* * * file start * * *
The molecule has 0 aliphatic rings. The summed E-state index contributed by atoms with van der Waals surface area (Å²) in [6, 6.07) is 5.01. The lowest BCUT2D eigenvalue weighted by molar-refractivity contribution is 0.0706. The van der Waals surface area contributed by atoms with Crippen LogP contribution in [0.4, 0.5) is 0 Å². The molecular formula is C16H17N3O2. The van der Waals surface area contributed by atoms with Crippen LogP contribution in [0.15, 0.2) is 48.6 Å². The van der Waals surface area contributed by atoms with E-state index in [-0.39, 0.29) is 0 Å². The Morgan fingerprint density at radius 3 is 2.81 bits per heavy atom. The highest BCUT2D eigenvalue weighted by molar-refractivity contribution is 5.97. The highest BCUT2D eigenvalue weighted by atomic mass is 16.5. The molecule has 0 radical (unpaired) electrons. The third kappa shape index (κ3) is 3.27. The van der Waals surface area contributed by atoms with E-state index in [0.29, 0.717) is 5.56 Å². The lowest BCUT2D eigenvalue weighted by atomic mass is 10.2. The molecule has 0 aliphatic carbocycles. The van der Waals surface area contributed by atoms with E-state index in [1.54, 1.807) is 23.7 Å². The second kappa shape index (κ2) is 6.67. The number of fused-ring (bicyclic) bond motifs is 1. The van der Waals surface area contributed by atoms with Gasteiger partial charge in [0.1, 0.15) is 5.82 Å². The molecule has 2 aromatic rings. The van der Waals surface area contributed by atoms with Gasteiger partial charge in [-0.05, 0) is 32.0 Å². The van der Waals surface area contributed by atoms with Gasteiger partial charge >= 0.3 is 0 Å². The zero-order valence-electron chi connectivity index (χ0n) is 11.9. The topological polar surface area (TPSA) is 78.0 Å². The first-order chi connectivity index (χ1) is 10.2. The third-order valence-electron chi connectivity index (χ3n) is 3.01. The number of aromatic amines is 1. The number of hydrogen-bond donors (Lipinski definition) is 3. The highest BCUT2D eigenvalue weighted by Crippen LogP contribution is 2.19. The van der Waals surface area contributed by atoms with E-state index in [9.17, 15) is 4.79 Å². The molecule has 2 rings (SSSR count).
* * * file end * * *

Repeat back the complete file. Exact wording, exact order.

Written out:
The molecule has 0 aliphatic rings. The summed E-state index contributed by atoms with van der Waals surface area (Å²) in [6, 6.07) is 5.01. The lowest BCUT2D eigenvalue weighted by molar-refractivity contribution is 0.0706. The van der Waals surface area contributed by atoms with Crippen LogP contribution in [0.4, 0.5) is 0 Å². The molecular formula is C16H17N3O2. The van der Waals surface area contributed by atoms with Crippen LogP contribution in [0.15, 0.2) is 48.6 Å². The van der Waals surface area contributed by atoms with E-state index in [-0.39, 0.29) is 0 Å². The Morgan fingerprint density at radius 3 is 2.81 bits per heavy atom. The highest BCUT2D eigenvalue weighted by molar-refractivity contribution is 5.97. The highest BCUT2D eigenvalue weighted by atomic mass is 16.5. The molecule has 0 radical (unpaired) electrons. The third kappa shape index (κ3) is 3.27. The van der Waals surface area contributed by atoms with E-state index in [0.29, 0.717) is 5.56 Å². The lowest BCUT2D eigenvalue weighted by atomic mass is 10.2. The molecule has 0 aliphatic carbocycles. The van der Waals surface area contributed by atoms with E-state index in [1.54, 1.807) is 23.7 Å². The second kappa shape index (κ2) is 6.67. The number of fused-ring (bicyclic) bond motifs is 1. The van der Waals surface area contributed by atoms with Gasteiger partial charge in [0.1, 0.15) is 5.82 Å². The molecule has 2 aromatic rings. The van der Waals surface area contributed by atoms with Gasteiger partial charge in [-0.05, 0) is 32.0 Å². The van der Waals surface area contributed by atoms with Gasteiger partial charge >= 0.3 is 0 Å². The zero-order valence-electron chi connectivity index (χ0n) is 11.9. The topological polar surface area (TPSA) is 78.0 Å². The first-order chi connectivity index (χ1) is 10.2. The third-order valence-electron chi connectivity index (χ3n) is 3.01. The number of aromatic amines is 1. The number of hydrogen-bond donors (Lipinski definition) is 3. The highest BCUT2D eigenvalue weighted by Crippen LogP contribution is 2.19. The van der Waals surface area contributed by atoms with E-state index in [9.17, 15) is 4.79 Å². The molecule has 2 rings (SSSR count).